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Saddam Hussein's 'Torture' Doctor Wins Legal Battle for UK Asylum

© AFP 2023 / INAA photo released by Iraqi Press Agency 02 April shows President Saddam Hussein waving to supporters during his visit to the town of Kirkuk north of Baghdad.
A photo released by Iraqi Press Agency 02 April shows President Saddam Hussein waving to supporters during his visit to the town of Kirkuk north of Baghdad.   - Sputnik International
The decision could well raise fresh concerns about the high concentration of foreign torturers and war criminals living in Britain – it was reported in July 2013 there were up to 800 war criminals living in Britain, at least 100 of which applied for British citizenship in 2012 alone.

A doctor who worked for Al-Istikhbarat, Saddam Hussein's military intelligence agency, and is accused of crimes against humanity has won his claim for UK asylum after a court ruled his complicity in torture was only indirect and not out of choice.

The 54-year-old doctor’s job in the organisation was to treat prisoners who’d suffered torture, in order to make them physically able to endure another bout of torture, or leave them to suffer and potentially die from their injuries.

The medic, identified as MAB in court documents, left Iraq in December 1995 and travelled to Libya, where he worked as a doctor for Colonel Gaddafi’s government, before coming to the UK in January 2000. He filed an asylum claim in 2007, but was denied refugee protection following an investigation by the war crimes unit of the Home Office Border Agency, on the basis he’d “committed crimes against humanity”. 

In 2015, he successfully argued at an immigration tribunal he’d acted under duress - then-Home Secretary Theresa May challenged the decision and in 2017 an upper tribunal ruled against him.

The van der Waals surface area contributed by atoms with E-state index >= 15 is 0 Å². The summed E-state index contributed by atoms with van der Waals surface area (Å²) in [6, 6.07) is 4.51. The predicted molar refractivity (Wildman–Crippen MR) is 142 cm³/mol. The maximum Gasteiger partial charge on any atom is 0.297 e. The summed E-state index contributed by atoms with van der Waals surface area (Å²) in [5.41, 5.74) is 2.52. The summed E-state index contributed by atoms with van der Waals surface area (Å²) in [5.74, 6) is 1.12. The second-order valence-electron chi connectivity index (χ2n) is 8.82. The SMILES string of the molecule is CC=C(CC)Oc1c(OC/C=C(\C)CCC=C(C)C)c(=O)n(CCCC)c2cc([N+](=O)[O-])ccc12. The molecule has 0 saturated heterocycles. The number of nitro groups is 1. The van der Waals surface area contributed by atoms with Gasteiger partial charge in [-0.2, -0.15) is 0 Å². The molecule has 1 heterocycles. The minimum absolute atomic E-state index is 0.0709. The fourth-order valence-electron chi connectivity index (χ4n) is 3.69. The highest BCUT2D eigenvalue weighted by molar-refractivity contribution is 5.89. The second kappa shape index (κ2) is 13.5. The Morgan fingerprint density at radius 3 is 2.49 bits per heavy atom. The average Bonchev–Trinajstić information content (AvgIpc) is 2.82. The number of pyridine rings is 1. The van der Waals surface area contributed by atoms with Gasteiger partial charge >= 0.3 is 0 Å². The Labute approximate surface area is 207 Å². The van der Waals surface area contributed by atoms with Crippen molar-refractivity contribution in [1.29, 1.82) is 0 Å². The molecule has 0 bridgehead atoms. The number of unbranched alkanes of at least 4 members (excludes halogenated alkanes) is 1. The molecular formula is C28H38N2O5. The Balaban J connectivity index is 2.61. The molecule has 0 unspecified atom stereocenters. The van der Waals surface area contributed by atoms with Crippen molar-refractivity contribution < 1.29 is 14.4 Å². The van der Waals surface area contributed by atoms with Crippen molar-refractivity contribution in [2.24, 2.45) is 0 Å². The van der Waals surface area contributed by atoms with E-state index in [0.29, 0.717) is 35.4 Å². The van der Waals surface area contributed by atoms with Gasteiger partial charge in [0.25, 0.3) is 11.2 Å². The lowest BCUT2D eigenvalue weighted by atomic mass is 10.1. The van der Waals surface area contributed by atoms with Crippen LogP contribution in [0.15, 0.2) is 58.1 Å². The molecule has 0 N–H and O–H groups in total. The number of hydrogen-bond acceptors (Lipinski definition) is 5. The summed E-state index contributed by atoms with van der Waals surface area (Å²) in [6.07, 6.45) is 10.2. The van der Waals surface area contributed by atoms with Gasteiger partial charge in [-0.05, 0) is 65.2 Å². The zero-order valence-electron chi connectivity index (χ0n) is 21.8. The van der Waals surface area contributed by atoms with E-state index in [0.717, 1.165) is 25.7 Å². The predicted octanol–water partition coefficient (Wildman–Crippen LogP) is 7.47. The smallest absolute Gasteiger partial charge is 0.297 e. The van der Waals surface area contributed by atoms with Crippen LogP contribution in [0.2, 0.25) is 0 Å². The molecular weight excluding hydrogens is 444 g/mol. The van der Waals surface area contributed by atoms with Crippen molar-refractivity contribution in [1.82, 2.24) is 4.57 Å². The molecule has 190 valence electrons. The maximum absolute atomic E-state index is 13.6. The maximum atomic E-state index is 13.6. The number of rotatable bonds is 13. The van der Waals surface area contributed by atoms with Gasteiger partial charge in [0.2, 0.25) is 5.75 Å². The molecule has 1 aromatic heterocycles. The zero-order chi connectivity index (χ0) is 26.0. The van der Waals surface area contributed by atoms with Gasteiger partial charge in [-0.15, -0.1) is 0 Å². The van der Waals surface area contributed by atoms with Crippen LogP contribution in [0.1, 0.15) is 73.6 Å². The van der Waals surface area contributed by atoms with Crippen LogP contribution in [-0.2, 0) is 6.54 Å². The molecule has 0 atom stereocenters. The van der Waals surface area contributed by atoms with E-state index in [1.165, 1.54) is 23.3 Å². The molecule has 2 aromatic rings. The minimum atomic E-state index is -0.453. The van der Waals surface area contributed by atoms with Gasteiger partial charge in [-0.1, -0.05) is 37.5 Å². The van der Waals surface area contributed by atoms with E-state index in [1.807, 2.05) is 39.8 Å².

“He assisted those who committed torture by providing medical aid to them. He also provided medical aid to victims in the knowledge some of them would suffer further torture. We find he intended to treat the prisoners irrespective of what had happened to them and what might happen to them,” the tribunal stated.

Now though, three Court of Appeal judges have ruled in the medic’s favour, finding there wasn’t enough evidence to “support a conclusion of significant contribution to torture”.

“On the FTT's [First Tier Tribunal] findings [MAB] did not know whether the torture of any particular patient would cease but simply it ‘may’ do so. On the FTT's approach, the only way to avoid complicity in such circumstances would be to refuse all treatment. That would be a perverse conclusion and in clear contravention of a doctor's duty of care,” the summation stated.

Now his residence is assured, it’s likely MAB will return to his career as a doctor to support himself and his family in the UK - in March 2014 his fitness to practice certificate was reinstated by the Medical Practitioner Tribunal, allowing him to resume work after he was stripped of it several years prior.

The Home Office has declined to comment on the case.

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